A great man is one who collects knowledge the way a bee collects honey and uses it to help people overcome the difficulties they endure - hunger, ignorance and disease!
- Nikola Tesla

Remember, remember always, that all of us, and you and I especially, are descended from immigrants and revolutionists.
- Franklin Roosevelt

While their territory has been devastated and their homes despoiled, the spirit of the Serbian people has not been broken.
- Woodrow Wilson

The Bread of Life, New Pascha and the Land of the Living

The Eulogy from Bishop Maxim at the funeral of Hierarch Atanasije in the Trebinje Cathedral

March 6th, 2021

“I am the bread of life. Your fathers ate the manna in the wilderness and are dead. This is the bread which comes down from heaven, that one may eat of it and not die.”
Gospel of St. John 6:48-54

If we ask ourselves which gospel words best fit this liturgical commemoration in front of the coffin of the unforgettable Bishop Atanasije, then these are precisely the words of the Lord from today’s Gospel.

Your Eminence, Most reverend hierarchs, honorable choir of presbyters and deacons, and pious fullness of the Church,

If there is a moment in time when these words of the Lord take on full meaning, then it is this present moment of the Divine Eucharist. Through the synergy of the Holy Spirit, the celebration of the Metropolitan of Dabro-Bosnia, the concelebration of hierarchs, presbyters and deacons, the participation of the people of the local Church and those who have come from afar, we have become “one flesh, for we all partake of the one bread” (1 Cor 10: 16-17).

At the same time, Herzegovina and the whole Church are mourning and rejoicing in the festive atmosphere. The great hierarch, Bishop Atanasije, gathers everyone because as a relentless sower of the Word of God, he points everything to Christ who descends from Heaven like Bread to feed and comfort all present.

But what do these words mean?

I am the Living Bread which came down from heaven. If anyone eats of this bread, he will live forever; and the bread that I shall give is My flesh, which I shall give for the life of the world.

Let us note that man feeds on the God-Man, that food for all eternity which as Bishop Atanasije testified, is the only food worthy of human desire and human nature. That is why the life of Atanasije was a life in the grace of the Liturgy, in which we experience life and death, as well as meetings and partings, as a blessing. He himself lived so that his presence was a blessing to all—both before and now, when he passed away.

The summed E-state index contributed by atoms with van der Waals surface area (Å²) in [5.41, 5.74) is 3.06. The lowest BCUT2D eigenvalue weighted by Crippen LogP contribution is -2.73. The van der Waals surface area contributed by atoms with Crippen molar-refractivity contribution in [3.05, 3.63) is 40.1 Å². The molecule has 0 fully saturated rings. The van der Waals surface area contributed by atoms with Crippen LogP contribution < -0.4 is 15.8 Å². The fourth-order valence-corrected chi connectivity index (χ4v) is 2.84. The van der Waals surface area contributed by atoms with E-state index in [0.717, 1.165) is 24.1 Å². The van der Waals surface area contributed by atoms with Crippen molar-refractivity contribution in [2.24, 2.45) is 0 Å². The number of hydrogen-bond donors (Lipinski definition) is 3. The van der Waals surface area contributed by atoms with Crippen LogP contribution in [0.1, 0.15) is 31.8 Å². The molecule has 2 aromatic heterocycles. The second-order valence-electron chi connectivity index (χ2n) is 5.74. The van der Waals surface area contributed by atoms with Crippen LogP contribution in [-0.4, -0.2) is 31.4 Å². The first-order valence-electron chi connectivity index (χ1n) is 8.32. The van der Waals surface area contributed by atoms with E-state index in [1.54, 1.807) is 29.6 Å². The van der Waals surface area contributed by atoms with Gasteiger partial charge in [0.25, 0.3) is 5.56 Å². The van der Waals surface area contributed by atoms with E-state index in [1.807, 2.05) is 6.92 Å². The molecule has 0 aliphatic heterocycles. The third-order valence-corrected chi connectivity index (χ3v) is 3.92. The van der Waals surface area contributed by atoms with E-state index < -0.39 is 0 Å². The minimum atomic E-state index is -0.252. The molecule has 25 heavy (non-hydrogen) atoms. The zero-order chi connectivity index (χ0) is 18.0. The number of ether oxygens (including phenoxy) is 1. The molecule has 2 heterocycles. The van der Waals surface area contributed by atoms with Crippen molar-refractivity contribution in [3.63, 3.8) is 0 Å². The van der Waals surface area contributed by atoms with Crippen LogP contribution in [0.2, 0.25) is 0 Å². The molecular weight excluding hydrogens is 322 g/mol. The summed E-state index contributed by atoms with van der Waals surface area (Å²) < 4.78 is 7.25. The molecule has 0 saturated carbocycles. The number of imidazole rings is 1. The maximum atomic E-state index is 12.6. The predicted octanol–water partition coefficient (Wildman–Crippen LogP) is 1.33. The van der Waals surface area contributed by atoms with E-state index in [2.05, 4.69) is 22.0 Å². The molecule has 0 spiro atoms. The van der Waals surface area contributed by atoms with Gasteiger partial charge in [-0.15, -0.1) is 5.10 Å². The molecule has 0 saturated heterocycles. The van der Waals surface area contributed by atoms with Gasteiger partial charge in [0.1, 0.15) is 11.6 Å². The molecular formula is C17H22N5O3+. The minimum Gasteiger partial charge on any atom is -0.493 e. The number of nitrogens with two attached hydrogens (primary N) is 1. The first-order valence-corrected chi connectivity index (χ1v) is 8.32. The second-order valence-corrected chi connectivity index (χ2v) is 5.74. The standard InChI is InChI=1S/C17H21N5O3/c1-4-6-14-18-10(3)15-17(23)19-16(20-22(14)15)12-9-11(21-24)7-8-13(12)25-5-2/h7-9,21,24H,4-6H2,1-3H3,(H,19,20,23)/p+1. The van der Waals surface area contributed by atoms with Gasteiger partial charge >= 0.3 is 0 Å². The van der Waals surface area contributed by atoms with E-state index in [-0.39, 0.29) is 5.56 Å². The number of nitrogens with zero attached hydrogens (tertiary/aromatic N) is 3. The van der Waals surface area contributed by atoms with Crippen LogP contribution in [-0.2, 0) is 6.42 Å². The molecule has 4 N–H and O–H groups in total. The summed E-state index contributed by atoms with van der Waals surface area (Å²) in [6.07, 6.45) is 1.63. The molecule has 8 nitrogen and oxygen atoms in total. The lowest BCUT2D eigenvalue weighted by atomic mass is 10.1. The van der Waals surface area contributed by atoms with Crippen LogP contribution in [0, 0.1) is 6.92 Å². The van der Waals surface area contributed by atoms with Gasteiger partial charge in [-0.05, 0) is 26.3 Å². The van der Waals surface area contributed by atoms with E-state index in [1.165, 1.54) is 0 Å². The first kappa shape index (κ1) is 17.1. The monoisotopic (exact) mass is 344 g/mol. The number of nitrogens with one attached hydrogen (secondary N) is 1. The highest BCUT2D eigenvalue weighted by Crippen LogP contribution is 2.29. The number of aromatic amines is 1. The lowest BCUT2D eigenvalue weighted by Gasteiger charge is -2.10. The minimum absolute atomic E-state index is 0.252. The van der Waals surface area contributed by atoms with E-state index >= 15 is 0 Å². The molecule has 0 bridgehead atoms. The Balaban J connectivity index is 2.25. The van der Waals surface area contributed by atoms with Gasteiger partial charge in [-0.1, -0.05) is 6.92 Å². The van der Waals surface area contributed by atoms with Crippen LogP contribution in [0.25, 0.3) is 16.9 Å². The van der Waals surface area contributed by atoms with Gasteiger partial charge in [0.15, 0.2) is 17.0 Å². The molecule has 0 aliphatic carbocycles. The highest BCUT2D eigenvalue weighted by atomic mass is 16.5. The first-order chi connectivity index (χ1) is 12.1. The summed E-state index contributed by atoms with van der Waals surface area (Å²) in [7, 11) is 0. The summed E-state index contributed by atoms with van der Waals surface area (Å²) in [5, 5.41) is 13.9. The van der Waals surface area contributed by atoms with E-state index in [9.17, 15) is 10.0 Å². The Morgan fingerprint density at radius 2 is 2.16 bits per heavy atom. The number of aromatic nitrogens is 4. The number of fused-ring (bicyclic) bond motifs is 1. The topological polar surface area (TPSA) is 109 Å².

He taught everyone how to live, how to wash, how to eat—both the daily bread and the “Bread coming down from Heaven.” And when he left, he did not leave a void, nor any shadow, but only light and health that establishes and nourishes everything. Our Bishop ran the race, a good war of wars and the victory of victories!

Throughout his life—by officiating and writing about the Holy Liturgy—Atanasije testified that the God-Man Christ is always and again our new Pascha and the Land of the Living.

The Jews therefore strove among themselves, saying how can this man give us his flesh to eat?

The Jews used to quarrel among themselves, and even today, some who do not understand Atanasije’s liturgical legacy quarrel.

What is the reason for that? In order to join this legacy, you need to adopt a different logic of liturgical life and repentance as “the most beautiful flower of human honesty.” Atanasije did not gather supporters and admirers. “God created Atanasije and… the mold breaks,” said Metropolitan Amfilohije truthfully and wittily, testifying to the uniqueness of our late Hierarch.

Above all, Atanasije’s life’s work consisted in preaching and testifying to the truth and beauty of Christ’s Person. This Person has revealed and showed to us the truth about the Triune being of God, about what God is, as He has always existed, as personally, as the Triune Existence as Father and Son and Spirit.

Given the loud testimony, Atanasije was a kind of “sign that was spoken against” (cf. Luke 2:34) at every step. He was spoken of as “contradictory,” so that some praised him, others scolded him, and still others looked at him in confusion, in constant doubt; some, like children, he attracted like a magnet and some he rejected. There was a “harmonious paraphony” in the personality and work of this Christian theologian, that paradoxical cooperation of universal Christian spirituality and concrete folk life and historical experience. The mediocre spirits that Atanasije could not fit into his standards were too “small to stand in his tormented sigh,” according to a verse by a Greek poet. 

Then Jesus said to them, “Most assuredly, I say to you, unless you eat the flesh of the Son of Man and drink His blood, you have no life in you.”

Bishop Atanasije had life in himself, life in abundance. So much so that others would ask “where does he get so much strength?” But this life of which the Gospels speak is not some pulsating energy, but life in Christ for our neighbor, a life of sacrificing.